As I said a few days ago, my acquaintance Crazy Larry and I went recently to Abbey Road on the River, a Beatles festival in Louisville, Kentucky. It was a trip I’d intended to make for more than a year, feeling deep down it would be a good subject to write on. I’m filled now with horror at coming away with hours of dictated notes, half a notebook of scribbling, hundreds of photos, and enough ideas to make my brain boil in its pot. I’ll have a McSweeney’s dispatch on the experience soon, and I’m working on something more, but in the meantime I wanted to share a couple of random thoughts and a blurry picture of someone dancing her heart out on the lawn in front of the Main Stage, under the influence of (at least) an early John Lennon tune. Rory, why didn’t you tell me your mom would be there?
In his essay “Writer and Region” (included in What are People For?) Wendell Berry says, “There is something miraculous about [Huck Finn’s voice]. It is not Mark Twain’s voice. It is the voice, we can only say, of a great genius named Huckleberry Finn, who inhabited a somewhat lesser genius named Mark Twain, who inhabited a frustrated businessman named Samuel Clemens.”
To paraphrase Berry, the great genius that is The Beatles is a single voice that inhabited a foursome of untrained but brilliant musicians from a depressed shipping port in England, who were also frustrated but (eventually) very rich businessmen. As Paul himself said, “The thing is, we’re all really the same person. We’re just four parts of the one.”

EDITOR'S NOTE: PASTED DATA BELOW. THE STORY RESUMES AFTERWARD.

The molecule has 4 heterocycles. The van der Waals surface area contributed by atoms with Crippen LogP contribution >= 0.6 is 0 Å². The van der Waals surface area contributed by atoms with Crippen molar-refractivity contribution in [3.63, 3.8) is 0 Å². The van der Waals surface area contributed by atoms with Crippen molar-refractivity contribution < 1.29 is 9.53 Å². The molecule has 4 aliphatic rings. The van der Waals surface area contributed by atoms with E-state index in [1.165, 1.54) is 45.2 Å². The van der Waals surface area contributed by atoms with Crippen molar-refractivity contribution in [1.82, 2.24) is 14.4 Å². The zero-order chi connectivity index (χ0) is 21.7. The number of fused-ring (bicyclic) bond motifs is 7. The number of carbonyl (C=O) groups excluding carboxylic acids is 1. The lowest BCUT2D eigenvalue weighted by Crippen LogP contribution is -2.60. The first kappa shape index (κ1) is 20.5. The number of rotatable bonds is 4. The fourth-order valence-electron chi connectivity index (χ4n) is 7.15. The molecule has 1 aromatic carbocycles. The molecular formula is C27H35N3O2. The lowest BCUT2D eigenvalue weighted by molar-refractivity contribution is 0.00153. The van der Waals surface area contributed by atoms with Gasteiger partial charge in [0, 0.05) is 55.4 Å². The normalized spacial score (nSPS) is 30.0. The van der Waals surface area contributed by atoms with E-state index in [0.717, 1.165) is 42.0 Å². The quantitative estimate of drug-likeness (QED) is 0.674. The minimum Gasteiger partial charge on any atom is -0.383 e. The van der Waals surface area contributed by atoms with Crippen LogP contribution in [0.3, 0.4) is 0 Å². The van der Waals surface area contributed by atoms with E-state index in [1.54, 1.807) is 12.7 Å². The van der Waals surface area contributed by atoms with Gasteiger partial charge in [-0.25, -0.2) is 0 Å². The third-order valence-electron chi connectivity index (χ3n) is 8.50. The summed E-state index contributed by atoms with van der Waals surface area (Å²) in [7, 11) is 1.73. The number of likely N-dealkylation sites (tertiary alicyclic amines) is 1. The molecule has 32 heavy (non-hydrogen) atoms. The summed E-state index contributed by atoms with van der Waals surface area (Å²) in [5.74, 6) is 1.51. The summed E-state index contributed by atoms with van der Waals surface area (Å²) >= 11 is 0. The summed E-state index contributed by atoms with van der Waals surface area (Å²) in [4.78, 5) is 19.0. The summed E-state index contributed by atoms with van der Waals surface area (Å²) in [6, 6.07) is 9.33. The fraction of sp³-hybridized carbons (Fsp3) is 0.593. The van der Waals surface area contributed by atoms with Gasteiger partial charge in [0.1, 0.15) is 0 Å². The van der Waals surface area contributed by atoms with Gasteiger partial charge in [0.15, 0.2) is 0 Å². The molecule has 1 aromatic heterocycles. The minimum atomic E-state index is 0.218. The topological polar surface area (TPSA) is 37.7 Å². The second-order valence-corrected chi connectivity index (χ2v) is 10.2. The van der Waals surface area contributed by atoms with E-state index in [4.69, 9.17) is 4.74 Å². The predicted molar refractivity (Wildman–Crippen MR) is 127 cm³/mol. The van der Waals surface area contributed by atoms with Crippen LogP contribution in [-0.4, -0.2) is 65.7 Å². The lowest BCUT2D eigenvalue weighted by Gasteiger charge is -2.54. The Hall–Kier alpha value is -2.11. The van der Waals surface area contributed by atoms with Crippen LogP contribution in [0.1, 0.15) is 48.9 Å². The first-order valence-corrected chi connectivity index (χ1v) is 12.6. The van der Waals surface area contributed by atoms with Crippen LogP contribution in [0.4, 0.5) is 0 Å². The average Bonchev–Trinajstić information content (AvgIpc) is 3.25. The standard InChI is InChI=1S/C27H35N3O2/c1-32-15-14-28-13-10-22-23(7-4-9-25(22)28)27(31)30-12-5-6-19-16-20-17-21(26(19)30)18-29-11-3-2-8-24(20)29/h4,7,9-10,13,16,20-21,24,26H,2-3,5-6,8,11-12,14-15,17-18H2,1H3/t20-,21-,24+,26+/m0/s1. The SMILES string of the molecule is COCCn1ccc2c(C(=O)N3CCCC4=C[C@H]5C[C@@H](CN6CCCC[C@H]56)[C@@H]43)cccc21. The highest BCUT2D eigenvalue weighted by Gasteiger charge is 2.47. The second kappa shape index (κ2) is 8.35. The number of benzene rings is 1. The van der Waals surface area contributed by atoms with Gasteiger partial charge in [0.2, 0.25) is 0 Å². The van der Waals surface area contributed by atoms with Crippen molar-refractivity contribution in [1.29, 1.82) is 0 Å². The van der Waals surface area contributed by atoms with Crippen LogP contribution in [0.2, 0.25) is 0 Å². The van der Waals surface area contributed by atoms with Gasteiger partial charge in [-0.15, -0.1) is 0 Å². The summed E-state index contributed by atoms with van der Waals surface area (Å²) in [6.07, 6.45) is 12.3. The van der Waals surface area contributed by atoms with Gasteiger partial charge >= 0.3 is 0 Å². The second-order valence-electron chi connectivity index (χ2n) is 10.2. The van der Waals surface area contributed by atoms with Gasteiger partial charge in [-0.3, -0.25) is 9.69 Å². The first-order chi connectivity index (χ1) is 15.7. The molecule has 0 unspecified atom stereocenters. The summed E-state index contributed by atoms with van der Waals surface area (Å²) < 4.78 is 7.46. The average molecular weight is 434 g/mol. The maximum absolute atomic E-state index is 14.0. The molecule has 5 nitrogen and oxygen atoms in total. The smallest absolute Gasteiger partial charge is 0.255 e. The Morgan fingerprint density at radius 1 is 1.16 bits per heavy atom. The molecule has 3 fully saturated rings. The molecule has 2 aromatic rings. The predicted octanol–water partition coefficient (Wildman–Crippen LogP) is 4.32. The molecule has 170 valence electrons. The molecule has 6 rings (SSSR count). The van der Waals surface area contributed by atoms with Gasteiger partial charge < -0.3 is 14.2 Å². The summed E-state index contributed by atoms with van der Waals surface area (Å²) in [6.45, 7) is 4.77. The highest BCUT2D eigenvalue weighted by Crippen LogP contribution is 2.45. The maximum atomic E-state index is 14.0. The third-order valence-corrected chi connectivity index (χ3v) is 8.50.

This single miraculous voice is made possible by the polyphony of the group—an easy key to lamentations their solo work isn’t uniformly as good—but also by the act of revision and the technologies that permit its layering. Surely somebody’s beat me to this term, but I’ll use it anyway: Theirs is a recursive voice made possible by the studio, as surely as Huck Finn’s is made possible by the technology of writing.
This came to me as Larry and I sat in a live concert meant to replicate the experience of listening to Love, the stage act in Vegas. Tribute and re-creation musicians from various Beatles bands largely did a fine job and had the audience on their feet by the end. But it was weird in 14 ways, starting with the fact that they were trying to play songs onstage that the Beatles shaped by working them over and over in the studio, often using multiple takes, and which were then re-mastered by Sir George Martin and his son in new combinations several decades later with recent technologies. The Love concert was powerful, but there was a gulf between it and “official” versions of the songs we all know best, if only because one was a sort of museum piece that strained for flat verisimilitude while the others condense life.
The intensity of the recursive voice also explains, I think, the inevitable deflation we feel meeting people from screen, stage or page: The persona is a shaped thing, made over time and revised with the aid of a thousand self-critics; the person crunches dill pickles in his maw while talking to you on the phone. Eddie Albert was once a jerk to me when I was a kid, which I had a hard time reconciling (back then) with my admiration for his work and causes. And the young woman and two young men who’ve proposed marriage to Oronte Churm based on things I’ve written might be very, very disappointed. (Ask Mrs. Churm.) Oronte Churm is a name assigned to my recursive self, a distillation of my watery parts. Now I have to go boil down all that stuff from Louisville....
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Anthropology Open Rank (Assistant, Associate, or Professor) of Anthropology in the College of Liberal Arts